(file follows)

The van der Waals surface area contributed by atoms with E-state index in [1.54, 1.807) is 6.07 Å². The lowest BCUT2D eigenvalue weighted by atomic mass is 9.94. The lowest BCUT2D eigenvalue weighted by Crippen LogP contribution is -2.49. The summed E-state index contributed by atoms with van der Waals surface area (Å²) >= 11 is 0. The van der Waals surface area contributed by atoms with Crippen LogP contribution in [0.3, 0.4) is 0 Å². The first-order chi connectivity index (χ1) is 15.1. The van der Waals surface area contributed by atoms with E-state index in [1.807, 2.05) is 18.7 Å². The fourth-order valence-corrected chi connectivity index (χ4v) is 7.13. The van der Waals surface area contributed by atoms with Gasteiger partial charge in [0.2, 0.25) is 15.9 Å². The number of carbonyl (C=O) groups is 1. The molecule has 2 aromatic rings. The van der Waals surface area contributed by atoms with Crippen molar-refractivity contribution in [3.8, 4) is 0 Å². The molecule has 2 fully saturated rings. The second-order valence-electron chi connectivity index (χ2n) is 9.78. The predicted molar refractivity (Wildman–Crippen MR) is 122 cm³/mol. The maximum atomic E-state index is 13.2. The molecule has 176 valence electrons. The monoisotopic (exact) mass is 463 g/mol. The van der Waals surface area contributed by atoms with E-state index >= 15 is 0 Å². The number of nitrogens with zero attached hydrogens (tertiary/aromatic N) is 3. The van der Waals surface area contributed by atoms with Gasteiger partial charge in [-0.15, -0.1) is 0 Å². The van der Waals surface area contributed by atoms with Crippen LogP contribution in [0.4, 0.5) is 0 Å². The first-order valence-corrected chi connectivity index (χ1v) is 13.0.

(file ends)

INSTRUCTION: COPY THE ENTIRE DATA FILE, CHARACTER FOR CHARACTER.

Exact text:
The van der Waals surface area contributed by atoms with E-state index in [1.54, 1.807) is 6.07 Å². The lowest BCUT2D eigenvalue weighted by atomic mass is 9.94. The lowest BCUT2D eigenvalue weighted by Crippen LogP contribution is -2.49. The summed E-state index contributed by atoms with van der Waals surface area (Å²) >= 11 is 0. The van der Waals surface area contributed by atoms with Crippen LogP contribution in [0.3, 0.4) is 0 Å². The first-order chi connectivity index (χ1) is 15.1. The van der Waals surface area contributed by atoms with E-state index in [1.807, 2.05) is 18.7 Å². The fourth-order valence-corrected chi connectivity index (χ4v) is 7.13. The van der Waals surface area contributed by atoms with Gasteiger partial charge in [0.2, 0.25) is 15.9 Å². The number of carbonyl (C=O) groups is 1. The molecule has 2 aromatic rings. The van der Waals surface area contributed by atoms with Crippen molar-refractivity contribution in [3.8, 4) is 0 Å². The molecule has 2 fully saturated rings. The second-order valence-electron chi connectivity index (χ2n) is 9.78. The predicted molar refractivity (Wildman–Crippen MR) is 122 cm³/mol. The maximum atomic E-state index is 13.2. The molecule has 176 valence electrons. The monoisotopic (exact) mass is 463 g/mol. The van der Waals surface area contributed by atoms with E-state index >= 15 is 0 Å². The number of nitrogens with zero attached hydrogens (tertiary/aromatic N) is 3. The van der Waals surface area contributed by atoms with Gasteiger partial charge in [-0.15, -0.1) is 0 Å². The van der Waals surface area contributed by atoms with Crippen LogP contribution in [0.4, 0.5) is 0 Å². The first-order valence-corrected chi connectivity index (χ1v) is 13.0.